Tumor deposition is a complex product of multiple factors including circulating lifetime, degree of vascular density, vascular surface area, permeability, and interstitial fluid pressure. For this reason, functional measurements provide the simplest and most direct means to assess drug delivery. Kinetic modeling can yield additional insights into the contribution of some of these processes. Once long-circulating characteristics are achieved, liposome deposition or exposure in tumors was primarily dictated by the wash-in (k1) and washout (k-1) kinetics, which reflect the tumor permeability to nanoparticles. VVF determined by PET (analogous to microvessel density obtained from biopsies) was not predictive of liposome deposition as not all blood vessels are permeable for liposome extravasation (Fig. 4). The transport of molecules and macromolecules into tumors is highly dependent on molecular size [21,22]. As such, there is no gold standard for measuring the EPR effect of liposomes, and MM-DX-929 provides a quantitative measurement of this process. Conventional DCE-MRI is a powerful technique for measuring contrast dynamics, primarily for small molecule contrast agents. Multiple studies have demonstrated a lack of correlation between the kinetics of standard low molecular weight contrast agents (< 1 kDa, < 2 nm) and macromolecular albumin-conjugated agents (~90 kDa, ~6 nm) [23,24], suggesting that these existing contrast agents may not accurately reflect the kinetics of liposome transport (~100 nm) (Supplementary Fig. S2). Additionally, the k1 and k-1 kinetics of nanoparticles, such as liposomes, are significantly slower, requiring image acquisition on the timescale of days (Fig. 4A-C), rather than minutes as is done with DCE-MRI. Similarly, the current study demonstrated that liposomal PET agent MM-DX-929 deposition does not predict treatment response to small molecule doxorubicin (Fig. 6D). These evidence suggest that an imaging companion diagnostic agent of comparable size to the therapeutic agent of interest is required for accurately predicting tumor deposition and permeability. Our group and others have previously reported the use of ferumoxytol (750 kDa superparamagnetic iron oxide nanoparticles, 10-70 nm) and MRI as a companion diagnostic strategy for nanomedicine [9,25]. While this approach demonstrated correlation between ferumoxytol-MRI signal and nanomedicine treatment response, the clinical utility of MRI as a patient stratification tool may be limited due to its semi-quantitative nature and challenges in image acquisition for certain tissues such as lung and bone lesions. For these reasons, we believe that longitudinal imaging of a labeled liposomal agent such as MM-DX-929 and quantitative PET provide the best estimation of liposomal drug delivery in tumors.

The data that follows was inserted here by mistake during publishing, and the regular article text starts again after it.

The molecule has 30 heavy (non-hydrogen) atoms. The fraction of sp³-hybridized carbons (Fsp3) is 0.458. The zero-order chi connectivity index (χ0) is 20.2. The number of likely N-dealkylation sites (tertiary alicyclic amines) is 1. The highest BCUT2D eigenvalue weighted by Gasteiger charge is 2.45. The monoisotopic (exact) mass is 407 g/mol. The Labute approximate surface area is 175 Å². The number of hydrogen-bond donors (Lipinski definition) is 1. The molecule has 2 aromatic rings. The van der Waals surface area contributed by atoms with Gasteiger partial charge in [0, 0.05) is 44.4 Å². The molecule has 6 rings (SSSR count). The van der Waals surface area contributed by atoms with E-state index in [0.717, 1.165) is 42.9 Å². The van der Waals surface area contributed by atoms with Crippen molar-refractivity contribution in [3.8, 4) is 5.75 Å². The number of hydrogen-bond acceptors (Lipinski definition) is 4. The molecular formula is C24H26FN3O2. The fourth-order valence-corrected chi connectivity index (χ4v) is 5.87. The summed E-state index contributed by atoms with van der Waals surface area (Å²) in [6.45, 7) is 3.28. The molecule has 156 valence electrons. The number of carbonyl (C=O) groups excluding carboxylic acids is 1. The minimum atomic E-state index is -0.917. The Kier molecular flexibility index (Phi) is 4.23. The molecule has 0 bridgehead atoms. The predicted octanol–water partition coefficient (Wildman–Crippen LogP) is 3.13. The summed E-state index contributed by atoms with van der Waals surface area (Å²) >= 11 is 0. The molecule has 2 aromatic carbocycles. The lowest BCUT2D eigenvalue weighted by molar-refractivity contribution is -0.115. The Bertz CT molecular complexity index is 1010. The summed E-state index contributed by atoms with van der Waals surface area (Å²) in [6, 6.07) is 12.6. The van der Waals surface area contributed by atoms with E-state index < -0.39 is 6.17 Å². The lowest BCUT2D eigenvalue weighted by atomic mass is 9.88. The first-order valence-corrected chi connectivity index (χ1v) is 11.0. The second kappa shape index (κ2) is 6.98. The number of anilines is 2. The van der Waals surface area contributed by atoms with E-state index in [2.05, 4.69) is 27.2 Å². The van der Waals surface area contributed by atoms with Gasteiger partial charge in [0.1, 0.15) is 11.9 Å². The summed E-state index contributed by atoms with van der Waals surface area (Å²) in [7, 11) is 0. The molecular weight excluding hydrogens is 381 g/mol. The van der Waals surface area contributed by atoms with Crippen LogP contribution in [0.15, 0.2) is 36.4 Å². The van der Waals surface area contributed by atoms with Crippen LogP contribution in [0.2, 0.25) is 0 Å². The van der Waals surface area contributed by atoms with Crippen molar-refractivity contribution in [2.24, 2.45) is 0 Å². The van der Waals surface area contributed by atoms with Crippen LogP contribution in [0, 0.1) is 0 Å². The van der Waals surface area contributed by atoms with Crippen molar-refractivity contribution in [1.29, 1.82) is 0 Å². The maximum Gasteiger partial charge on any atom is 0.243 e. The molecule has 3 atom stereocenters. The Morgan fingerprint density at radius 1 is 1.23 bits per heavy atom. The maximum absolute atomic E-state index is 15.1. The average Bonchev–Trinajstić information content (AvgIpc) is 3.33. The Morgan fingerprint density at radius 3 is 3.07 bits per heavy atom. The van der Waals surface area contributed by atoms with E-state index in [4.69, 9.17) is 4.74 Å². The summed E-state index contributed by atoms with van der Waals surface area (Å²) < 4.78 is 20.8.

Figure 6 

Retrospective stratification of treatment response using median of MM-DX-929 tumor deposition as a threshold. Mice bearing BT474-M3 or HT-29 tumors were injected with MM-DX-929 via lateral tail vein. At 24 h.p.i., PET/CT images were acquired for quantification of MM-DX-929 tumor deposition. Mice were then treated with (A) MM-302 (3 mg/kg, q1w, n = 17 tumors), (B) PLD (3 mg/kg, q1w, n = 20 tumors), (C) liposomal irinotecan (10 mg/kg, q1w, n = 17 tumors), (D) doxorubicin (6 mg/kg, q1w, n = 22 tumors), or (E) untreated (n = 21 tumors), for 3-6 cycles (as indicated by dotted vertical lines). Tumor volume change of low (< median, orange dotted line) and high (≥ median, black solid line) MM-DX-929 deposition groups were plotted as a function of days post-treatment. (F) Comparison of tumor volume change at study endpoint between low and high deposition groups.

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MM-DX-929 was developed with the vision of a universal companion diagnostic agent for multiple liposomal therapeutics. In this study, we have demonstrated that MM-DX-929 can predict tumor deposition and resemble intratumoral spatial distribution of liposomal drugs with different physico-chemical properties (Fig. 5). For instance, it has been shown that varying levels of surface PEGylation affects liposome pharmacokinetic profiles, which is a key factor affecting liposome tumor deposition. In general, liposomes decorated with low amounts of PEG, such as liposomal irinotecan, are cleared faster in vivo compared to high-PEG liposomes [1]. The intratumoral distribution and tumor deposition of MM-DX-929, a highly PEGylated (10 mol%) untargeted liposome, was well correlated with PLD (10 mol% PEGylated untargeted liposomal doxorubicin), liposomal irinotecan (0.5 mol% PEGylation untargeted liposomal irinotecan), and MM-302 (PEGylated HER2-targeted liposomal doxorubicin) (Fig. 5B & C). These data support the use of MM-DX-929 as a universal imaging surrogate for measurement of liposomal drug deposition in tumors. Consequently, retrospective stratification by median MM-DX-929 tumor deposition measured by PET also results in improvement in treatment outcomes of all three liposomal drugs (Fig. 6A-C, F). It should be noted that MM-DX-929 PET was shown to have no prognostic value in untreated animals (Fig. 6D), nor predictive value for small molecule chemotherapeutics (Fig. 6E), suggesting that the differentiation of treatment outcome as a result of MM-DX-929 PET stratification is attributed to the variability in liposome deposition in tumors. All of the above support our hypothesis in which effective drug delivery and local drug concentration are major rate-limiting factors for response to liposomal drugs.